Every year, Suerte Tequila releases a special-edition extra añejo tequila. In 2018, that comes in the form of Lucky Lips, a tequila that’s been aged for eight years. This follows last year’s special release, which was aged for seven.
For a tequila to be considered extra añejo — extra aged — it needs to spend at least three years in a barrel that is no larger than 600 liters. For Lucky Lips, that meant aging in American white oak whiskey barrels for the entire maturation period. Due to the extra time that this spirits spent in barrels, this release is extremely limited. We can only assume that the name comes from the fact that, if you are able to try the spirit, your lips are indeed going to be quite lucky. (If you do get to try it, feel free to share it with us.)
To make Lucky Lips (as well as the brand’s blanco, reposado, and añejo expressions), Suerte uses spring water from Atotonilco el Alto in the highlands of Jalisco and agave hearts — known as piñas — that have been slow-roasted for 52 hours, then crushed using a tahona (a large millstone traditionally used by tequila and mezcal makers) to prepare them for fermentation by releasing the sugars from the agave. The crushing takes an additional 16 hours to complete, making it a much longer process than the use of a screw or roller mill, which many other tequila producers employ instead.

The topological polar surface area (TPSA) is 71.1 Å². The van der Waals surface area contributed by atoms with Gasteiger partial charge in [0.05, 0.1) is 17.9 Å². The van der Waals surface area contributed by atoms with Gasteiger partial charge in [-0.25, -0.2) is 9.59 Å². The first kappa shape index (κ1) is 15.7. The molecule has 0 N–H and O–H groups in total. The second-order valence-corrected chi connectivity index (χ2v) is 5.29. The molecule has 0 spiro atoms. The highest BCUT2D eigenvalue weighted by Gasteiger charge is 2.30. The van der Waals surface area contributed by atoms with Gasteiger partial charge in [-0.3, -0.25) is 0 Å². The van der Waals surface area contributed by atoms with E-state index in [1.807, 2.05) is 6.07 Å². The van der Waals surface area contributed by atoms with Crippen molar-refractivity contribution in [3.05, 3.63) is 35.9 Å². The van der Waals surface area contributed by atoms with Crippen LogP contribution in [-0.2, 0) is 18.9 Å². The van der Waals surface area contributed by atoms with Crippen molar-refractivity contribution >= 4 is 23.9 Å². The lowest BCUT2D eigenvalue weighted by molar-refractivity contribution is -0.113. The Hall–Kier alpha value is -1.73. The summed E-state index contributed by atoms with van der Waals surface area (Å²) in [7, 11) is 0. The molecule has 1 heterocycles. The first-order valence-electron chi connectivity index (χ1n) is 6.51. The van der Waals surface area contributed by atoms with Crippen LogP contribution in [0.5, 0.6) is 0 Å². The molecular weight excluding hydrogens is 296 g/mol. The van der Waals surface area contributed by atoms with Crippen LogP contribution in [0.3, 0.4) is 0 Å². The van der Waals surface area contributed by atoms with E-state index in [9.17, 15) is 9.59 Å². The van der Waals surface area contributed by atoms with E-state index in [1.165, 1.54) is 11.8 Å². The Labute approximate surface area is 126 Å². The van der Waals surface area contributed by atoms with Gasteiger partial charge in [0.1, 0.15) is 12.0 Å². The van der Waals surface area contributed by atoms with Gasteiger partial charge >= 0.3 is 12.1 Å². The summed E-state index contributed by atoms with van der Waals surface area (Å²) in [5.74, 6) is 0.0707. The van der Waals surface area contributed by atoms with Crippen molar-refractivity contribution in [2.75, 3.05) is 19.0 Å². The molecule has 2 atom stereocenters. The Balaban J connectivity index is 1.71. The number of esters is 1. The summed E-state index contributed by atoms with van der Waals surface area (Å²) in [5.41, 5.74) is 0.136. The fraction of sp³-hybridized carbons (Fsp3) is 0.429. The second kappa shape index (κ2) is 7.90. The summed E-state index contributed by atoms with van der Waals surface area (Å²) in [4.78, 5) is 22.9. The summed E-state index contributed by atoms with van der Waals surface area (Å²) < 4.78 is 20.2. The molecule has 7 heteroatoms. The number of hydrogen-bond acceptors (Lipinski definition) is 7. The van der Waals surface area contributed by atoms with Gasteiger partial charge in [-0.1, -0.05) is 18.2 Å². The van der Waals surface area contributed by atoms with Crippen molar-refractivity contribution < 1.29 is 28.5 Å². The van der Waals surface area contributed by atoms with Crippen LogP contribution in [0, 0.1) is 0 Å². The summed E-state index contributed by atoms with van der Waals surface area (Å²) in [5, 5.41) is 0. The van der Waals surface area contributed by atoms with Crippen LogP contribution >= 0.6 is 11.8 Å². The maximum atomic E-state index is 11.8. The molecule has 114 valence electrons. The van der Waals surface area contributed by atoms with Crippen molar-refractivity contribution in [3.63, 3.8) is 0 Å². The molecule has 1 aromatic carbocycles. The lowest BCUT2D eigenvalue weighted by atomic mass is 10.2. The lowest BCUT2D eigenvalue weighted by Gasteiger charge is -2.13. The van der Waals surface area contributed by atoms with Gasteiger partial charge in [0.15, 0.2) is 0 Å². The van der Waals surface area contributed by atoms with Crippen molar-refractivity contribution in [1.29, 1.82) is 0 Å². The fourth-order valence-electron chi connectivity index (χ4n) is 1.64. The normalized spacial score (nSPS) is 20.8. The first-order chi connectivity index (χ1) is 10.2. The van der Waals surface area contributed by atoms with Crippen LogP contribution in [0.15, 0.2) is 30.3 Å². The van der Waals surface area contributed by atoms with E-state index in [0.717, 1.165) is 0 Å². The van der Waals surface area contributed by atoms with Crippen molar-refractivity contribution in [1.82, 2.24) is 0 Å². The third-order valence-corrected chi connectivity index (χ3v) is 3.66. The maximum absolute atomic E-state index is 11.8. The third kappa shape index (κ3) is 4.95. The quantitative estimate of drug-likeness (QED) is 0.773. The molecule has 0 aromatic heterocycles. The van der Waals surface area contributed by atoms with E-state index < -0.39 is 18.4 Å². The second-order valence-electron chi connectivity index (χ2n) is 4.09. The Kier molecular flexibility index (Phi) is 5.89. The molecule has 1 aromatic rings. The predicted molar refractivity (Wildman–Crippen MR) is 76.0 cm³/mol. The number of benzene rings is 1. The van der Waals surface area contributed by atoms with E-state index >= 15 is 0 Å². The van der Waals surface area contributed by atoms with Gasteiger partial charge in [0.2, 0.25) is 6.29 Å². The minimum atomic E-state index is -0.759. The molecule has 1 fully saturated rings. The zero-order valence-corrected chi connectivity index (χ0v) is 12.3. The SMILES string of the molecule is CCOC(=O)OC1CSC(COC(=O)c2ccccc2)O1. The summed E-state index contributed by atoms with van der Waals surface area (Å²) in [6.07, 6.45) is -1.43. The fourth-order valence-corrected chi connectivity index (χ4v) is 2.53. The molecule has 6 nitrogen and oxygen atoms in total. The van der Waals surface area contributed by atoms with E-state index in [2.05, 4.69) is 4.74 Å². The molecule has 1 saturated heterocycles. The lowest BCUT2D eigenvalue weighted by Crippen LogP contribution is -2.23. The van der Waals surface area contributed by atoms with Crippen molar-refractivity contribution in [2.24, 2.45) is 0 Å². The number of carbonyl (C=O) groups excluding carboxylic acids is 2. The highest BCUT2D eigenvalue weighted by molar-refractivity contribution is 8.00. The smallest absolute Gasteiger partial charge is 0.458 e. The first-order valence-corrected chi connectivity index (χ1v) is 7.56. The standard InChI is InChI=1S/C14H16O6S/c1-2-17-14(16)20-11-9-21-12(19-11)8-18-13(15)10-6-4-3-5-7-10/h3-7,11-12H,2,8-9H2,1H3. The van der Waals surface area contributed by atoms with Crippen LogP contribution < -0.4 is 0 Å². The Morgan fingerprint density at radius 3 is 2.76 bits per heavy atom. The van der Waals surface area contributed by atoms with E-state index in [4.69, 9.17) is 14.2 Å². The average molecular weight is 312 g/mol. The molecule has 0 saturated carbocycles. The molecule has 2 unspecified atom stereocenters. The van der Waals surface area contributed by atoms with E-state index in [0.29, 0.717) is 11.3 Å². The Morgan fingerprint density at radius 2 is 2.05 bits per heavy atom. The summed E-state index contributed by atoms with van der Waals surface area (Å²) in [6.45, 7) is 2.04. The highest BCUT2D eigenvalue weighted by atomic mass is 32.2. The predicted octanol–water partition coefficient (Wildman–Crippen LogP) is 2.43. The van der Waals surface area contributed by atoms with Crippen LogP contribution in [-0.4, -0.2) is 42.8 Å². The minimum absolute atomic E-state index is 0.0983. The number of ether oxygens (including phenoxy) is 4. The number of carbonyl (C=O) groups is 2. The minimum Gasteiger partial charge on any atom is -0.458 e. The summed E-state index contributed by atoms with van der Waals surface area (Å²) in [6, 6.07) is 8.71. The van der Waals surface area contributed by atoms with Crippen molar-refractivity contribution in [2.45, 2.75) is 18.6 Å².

Wondering what this eight-year-old tequila tastes like? A full-bodied tequila thanks to the time spent in the barrel, the brand says that you can expect strong notes of oak with hints of vanilla, cinnamon, honey, and even dates.
With a tequila that’s been aged this long, the best way to experience it is neat in a tequila-specific tasting glass (such as this one) or with a rock in a brandy snifter.
Suerte’s Lucky Lips will be available in 24 states, as well as at Suerte’s flagship restaurant and tasting room, El Conejo, located in Sayulita, Mexico, on the Pacific coast. It will retail for around $110. Can’t afford to drop a Benjamin on tequila? Check out one of these budget bottles instead.